BY Asha Nenshi Nathoo
Four Muslim family members killed in ‘targeted attack’. Canada surpasses 26,000 lives lost to deadly virus. Hundreds of unmarked graves found near former Residential Schools. The list goes on…
In regular times, any one of these headlines would have been the biggest story of the year, but sadly each of these tragic events have occurred within the last month right here in Canada. There’s no doubt that in the past sixteen months, our community, our city, and our country, has dealt great adversity and loss.
Yet through it all, I think each one of us has opened our eyes to new realities and experiences as we hopefully found some silver linings to keep us going. As we come to the end of this challenging school year, begin thinking about what our post-pandemic lives will look like, and I write my last high school article for the Youth Press, I thought it would be the perfect time to do some reflection.
I, like many of you, have spent the majority of the last sixteen months staring at small black boxes on screens, forgetting to unmute myself, and wearing pajamas bottoms twenty-four hours a day. While I am aware of my great privilege– having the option to do school online, having a safe place to work at home, and being able to protect my family – it hasn’t all been easy. I faced personal challenges losing out on the experiences of my final year of high school, being unable to hug my 80-year-old grandma, and having to mourn the loss of family members over Zoom. Through all of this, I have found comfort in knowing that I am surrounded by incredible family and friends, belong to many strong communities, and live in a country where I am valued for who I am.
Yet, it was every time I heard one of these headlines that my heart sank. It sank because as proud as I am of my identities, of being Canadian, of the values of community, respect, and human dignity that are core to this country, I realized that prejudice, divisiveness and injustice still exist in many corners of my life. I realized that a young Muslim who very well could have been me was stripped of his incredible family – just because of their skin colour and religion. I realized the disproportionate impact of Covid on marginalized and ethnic communities – how long-standing disparities had been exacerbated by the pandemic. And I realized, that this country has had a lot of imperfections – there has been great ignorance in recent history that requires immediate and tangible action.
Through my work in the Edgemont community, I’ve had the opportunity to meet board members and volunteers from all walks of like, collaborate with writers who have bravely shared their diverse perspectives on the Youth Press, and help connect immigrate families with resources while celebrating multiculturalism through One World. Edgemont, like many other communities in Canada is pretty great one, but it too, is not perfect. I have friends right here in the neighborhood who have experienced anti-Asian hate over the last year and others who have been scared to go for a walk because they wear the hijab.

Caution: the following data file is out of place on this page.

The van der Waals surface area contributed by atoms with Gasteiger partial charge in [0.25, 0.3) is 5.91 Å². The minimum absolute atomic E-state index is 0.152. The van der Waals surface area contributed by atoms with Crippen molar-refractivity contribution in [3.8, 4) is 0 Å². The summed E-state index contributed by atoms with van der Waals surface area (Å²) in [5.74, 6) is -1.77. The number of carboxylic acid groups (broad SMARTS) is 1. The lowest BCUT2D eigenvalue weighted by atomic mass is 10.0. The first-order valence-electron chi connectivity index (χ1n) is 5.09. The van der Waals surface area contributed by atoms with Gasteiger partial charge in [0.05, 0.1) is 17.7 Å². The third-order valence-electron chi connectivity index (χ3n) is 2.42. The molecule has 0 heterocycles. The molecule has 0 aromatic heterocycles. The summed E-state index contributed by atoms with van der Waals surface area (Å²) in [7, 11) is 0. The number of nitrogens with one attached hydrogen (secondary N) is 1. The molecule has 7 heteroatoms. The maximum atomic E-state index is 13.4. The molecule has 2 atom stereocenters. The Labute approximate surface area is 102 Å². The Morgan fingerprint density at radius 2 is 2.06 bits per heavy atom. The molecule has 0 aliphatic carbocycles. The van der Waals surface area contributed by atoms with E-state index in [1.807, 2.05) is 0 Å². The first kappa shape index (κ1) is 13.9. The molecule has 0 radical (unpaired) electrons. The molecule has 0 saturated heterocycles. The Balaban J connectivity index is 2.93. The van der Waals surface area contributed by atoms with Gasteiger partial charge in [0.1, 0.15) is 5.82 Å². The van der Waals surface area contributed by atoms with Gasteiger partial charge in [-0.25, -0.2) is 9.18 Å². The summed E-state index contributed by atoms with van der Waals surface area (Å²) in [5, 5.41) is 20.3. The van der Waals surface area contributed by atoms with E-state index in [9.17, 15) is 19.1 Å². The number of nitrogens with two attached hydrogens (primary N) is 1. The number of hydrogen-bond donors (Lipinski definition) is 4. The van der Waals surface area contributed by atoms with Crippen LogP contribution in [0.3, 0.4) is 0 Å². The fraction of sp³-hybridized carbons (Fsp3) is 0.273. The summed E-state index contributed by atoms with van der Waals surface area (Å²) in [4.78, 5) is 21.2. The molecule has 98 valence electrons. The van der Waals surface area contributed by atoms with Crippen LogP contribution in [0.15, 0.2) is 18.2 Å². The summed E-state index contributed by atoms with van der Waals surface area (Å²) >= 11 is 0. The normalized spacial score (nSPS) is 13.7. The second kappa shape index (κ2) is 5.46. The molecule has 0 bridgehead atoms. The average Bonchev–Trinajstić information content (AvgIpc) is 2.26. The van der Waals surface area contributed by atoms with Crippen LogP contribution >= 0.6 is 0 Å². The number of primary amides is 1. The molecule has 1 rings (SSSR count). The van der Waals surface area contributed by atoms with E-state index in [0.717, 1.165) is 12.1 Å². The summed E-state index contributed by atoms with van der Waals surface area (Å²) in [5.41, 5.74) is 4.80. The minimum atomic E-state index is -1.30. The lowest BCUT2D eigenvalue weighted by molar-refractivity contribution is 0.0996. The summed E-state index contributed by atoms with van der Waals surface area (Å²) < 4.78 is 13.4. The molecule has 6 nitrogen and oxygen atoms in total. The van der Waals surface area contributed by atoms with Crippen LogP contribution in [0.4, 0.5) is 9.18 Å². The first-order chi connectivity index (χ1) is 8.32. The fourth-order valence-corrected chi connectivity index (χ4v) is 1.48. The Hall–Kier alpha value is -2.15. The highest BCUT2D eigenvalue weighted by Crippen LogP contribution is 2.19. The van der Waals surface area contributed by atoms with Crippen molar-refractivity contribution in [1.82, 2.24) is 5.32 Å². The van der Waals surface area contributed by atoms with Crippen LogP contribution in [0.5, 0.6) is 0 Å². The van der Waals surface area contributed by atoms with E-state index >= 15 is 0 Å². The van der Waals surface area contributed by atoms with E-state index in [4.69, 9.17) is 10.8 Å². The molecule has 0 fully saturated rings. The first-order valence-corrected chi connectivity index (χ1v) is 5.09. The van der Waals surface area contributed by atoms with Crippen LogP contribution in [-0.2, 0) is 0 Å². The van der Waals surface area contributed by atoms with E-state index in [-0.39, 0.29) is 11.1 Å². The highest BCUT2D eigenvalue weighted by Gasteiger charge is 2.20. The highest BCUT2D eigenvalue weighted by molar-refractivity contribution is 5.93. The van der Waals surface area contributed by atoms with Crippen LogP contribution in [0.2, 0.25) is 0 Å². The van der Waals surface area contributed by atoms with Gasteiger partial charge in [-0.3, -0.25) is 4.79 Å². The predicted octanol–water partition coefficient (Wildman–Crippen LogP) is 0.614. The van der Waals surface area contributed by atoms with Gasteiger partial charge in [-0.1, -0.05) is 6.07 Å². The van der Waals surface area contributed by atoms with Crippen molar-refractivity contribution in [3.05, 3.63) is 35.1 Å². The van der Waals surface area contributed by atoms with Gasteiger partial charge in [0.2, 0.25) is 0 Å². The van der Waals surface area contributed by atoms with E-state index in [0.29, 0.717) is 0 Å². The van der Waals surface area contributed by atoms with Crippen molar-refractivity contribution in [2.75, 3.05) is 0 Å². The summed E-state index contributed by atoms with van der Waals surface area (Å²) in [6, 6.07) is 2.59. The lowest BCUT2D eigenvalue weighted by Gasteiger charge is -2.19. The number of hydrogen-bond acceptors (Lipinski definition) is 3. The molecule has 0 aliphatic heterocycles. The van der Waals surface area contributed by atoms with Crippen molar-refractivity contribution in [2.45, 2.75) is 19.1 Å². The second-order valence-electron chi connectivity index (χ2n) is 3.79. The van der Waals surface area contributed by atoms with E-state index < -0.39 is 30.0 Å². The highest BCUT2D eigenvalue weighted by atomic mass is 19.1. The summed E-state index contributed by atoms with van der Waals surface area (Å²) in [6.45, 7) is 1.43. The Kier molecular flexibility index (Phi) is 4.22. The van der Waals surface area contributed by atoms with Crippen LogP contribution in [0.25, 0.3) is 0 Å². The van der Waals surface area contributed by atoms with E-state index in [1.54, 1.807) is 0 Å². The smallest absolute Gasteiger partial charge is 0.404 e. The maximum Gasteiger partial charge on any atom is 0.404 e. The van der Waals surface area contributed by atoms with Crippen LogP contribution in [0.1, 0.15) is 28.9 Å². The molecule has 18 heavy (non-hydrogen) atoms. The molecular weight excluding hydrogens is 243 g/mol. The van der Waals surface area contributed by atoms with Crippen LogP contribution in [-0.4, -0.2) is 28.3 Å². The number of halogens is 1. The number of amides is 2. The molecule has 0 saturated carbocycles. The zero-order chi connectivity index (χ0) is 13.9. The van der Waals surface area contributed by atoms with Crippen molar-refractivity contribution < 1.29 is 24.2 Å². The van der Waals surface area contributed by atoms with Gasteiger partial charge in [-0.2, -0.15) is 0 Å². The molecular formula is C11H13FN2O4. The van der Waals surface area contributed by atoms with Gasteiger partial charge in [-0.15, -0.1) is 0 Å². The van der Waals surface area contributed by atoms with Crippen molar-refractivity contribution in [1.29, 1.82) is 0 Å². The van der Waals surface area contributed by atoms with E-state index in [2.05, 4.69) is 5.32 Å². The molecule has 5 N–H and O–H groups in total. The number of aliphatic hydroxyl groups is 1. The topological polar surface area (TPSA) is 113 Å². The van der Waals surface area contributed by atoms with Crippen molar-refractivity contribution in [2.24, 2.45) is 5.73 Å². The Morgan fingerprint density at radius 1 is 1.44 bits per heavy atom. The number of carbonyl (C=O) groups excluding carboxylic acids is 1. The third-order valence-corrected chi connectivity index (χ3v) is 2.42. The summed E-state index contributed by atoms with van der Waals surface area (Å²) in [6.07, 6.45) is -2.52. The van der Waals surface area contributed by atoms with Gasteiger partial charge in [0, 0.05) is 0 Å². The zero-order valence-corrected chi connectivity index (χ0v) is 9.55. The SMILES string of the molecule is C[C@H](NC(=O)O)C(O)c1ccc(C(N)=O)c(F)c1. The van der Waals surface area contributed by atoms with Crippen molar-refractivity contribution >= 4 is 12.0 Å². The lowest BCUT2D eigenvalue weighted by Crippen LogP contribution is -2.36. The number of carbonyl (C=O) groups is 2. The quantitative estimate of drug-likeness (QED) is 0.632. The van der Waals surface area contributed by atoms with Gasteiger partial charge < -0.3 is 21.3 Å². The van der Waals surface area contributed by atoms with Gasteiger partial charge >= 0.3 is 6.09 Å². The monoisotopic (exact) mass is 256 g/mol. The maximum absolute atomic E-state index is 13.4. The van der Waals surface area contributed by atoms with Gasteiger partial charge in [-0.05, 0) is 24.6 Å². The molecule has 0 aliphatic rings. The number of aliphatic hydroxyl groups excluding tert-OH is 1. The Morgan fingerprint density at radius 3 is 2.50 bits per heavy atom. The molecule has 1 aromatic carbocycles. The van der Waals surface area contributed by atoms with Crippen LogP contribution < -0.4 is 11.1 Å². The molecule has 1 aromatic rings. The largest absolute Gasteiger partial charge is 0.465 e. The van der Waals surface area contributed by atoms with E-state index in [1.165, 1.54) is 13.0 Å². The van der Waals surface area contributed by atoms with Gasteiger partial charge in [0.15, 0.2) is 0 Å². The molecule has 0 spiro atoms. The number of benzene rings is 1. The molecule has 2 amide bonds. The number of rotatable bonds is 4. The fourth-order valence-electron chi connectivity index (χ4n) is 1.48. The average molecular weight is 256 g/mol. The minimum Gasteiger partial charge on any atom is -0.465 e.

If nothing else, I believe that the past sixteen months have taught us all that as residents of Edgemont, with our incredible privilege of living in such a wonderful community, comes great responsibility to continue fighting the long road ahead to true equity. It is my sincere hope that as we move to a post-pandemic world, we will not automatically resort back to ‘normal’, but instead, will leverage our collective challenges and experiences to build ‘an even better normal.’
As engaged citizens, there are many ways we can do so. We can express gratitude for the people and activities in our lives that we once took for granted. We can be even more deliberate in the choices we make, ensuring that our actions are contributing to a sustainable, inclusive, and just future. Finally, we can continue connecting with our neighbours and engaging in small acts of community building in our everyday lives.
Although each of us may seem tiny against the backdrop of this enormous world, by choosing kindness, compassion, and love, our abilities and possibilities are endless.
P.S. – We are continually looking for new writers for the Youth Press and are always open to new ideas! Please feel free to reach out or connect with us as [email protected]
Please stay well and take care of yourselves this summer!